Tuesday, November 30, 2010

Vitamin D (update)

Today's Globe has this story about a new report on the recommended daily levels of vitamin D. The story is premised on this report published today by the Institute of Medicine of the National Academies.

The Institute's report, which was undertaken at the request of the US and Canadian governments, looked at both calcium and vitamin D. As I have noted in my previous posts on vitamin D, it is interesting to follow how things develop with this vitamin as an anti-aging intervention (that perhaps mimics the effects of CR) would likely face similar challenges.

The first challenge: figuring out what constitutes a safe and effective dose.

There are dangers with being too bold and with being too cautious. Prescribing people to take very high doses of a chemical (even a "natural" one) could be harmful. And yet prescribing people take a very low dose could also be harmful in that it won't realize the health benefits of a higher dose. How do we reasonably balance these different possible harms and benefits?

These concerns are what we see in this report on vitamin D. The recommended dietary allowance of vitamin D has been raised to 600 IU/day. This triples the recommended levels. Health Canada had prescribed that 200 IU/day were recommended, and that this level could be reached by simply drinking two cups of milk a day. But the new, higher levels will mean some people should take a daily supplement.

In addition to revising recommended daily dosage of vitamin D, this report has also increased the upper intake level from 2000 IU to 4000 IU. The purported benefits (lower rates of internal cancers) of taking higher doses of vitamin D is, at this stage, inconclusive. This presents a second challenge: what to do when the findings are still inconclusive?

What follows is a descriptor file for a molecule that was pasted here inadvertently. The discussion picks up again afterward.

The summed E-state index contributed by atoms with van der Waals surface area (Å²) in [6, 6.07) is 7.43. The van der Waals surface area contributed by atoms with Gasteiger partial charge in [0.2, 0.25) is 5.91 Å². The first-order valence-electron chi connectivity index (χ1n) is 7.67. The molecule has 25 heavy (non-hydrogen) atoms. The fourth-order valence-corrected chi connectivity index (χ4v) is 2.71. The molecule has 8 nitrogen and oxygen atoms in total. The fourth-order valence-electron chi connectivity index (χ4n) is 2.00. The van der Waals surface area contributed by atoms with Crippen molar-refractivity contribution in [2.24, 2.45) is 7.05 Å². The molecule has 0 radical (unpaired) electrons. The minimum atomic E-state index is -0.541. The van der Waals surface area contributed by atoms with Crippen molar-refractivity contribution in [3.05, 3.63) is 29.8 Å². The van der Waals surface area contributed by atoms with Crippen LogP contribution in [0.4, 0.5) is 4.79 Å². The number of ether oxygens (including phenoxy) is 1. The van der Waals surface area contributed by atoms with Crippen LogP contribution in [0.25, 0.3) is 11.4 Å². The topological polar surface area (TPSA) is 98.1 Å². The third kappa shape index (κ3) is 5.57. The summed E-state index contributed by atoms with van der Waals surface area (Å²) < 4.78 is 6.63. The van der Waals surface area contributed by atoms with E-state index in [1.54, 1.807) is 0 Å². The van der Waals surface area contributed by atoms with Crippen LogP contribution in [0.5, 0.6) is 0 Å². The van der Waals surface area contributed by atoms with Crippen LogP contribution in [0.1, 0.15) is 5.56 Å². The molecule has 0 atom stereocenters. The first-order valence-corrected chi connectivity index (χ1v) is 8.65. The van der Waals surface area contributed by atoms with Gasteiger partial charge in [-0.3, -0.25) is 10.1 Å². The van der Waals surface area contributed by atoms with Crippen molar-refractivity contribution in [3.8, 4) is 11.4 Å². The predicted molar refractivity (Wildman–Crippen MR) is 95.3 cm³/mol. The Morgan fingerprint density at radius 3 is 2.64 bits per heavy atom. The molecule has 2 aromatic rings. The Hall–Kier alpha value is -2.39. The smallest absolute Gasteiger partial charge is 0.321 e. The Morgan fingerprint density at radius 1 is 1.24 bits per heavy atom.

Daily dosages of vitamin D between 600 IU and 4000IU are still an "unknown" in terms of health benefits. These levels have been deemed safe, but does a dosage above 600 IU confer any health benefit? And what is it reasonable to do when such uncertainty exists? Should one take a higher dose, a dose that is deemed safe, just in case it has benefits? Or should one wait to see if conclusive evidence emerges about the alleged health benefits before increasing one's dosage? It's a tricky dilemma. I have my own views on this issue, but I'll leave it up to readers to make their own decisions about what levels of vitamin D they should take.

Now that the vitamin D max dosage has been increased, more studies on their purported health benefits will take place. So it will be interesting to see how things unfold in the years to come.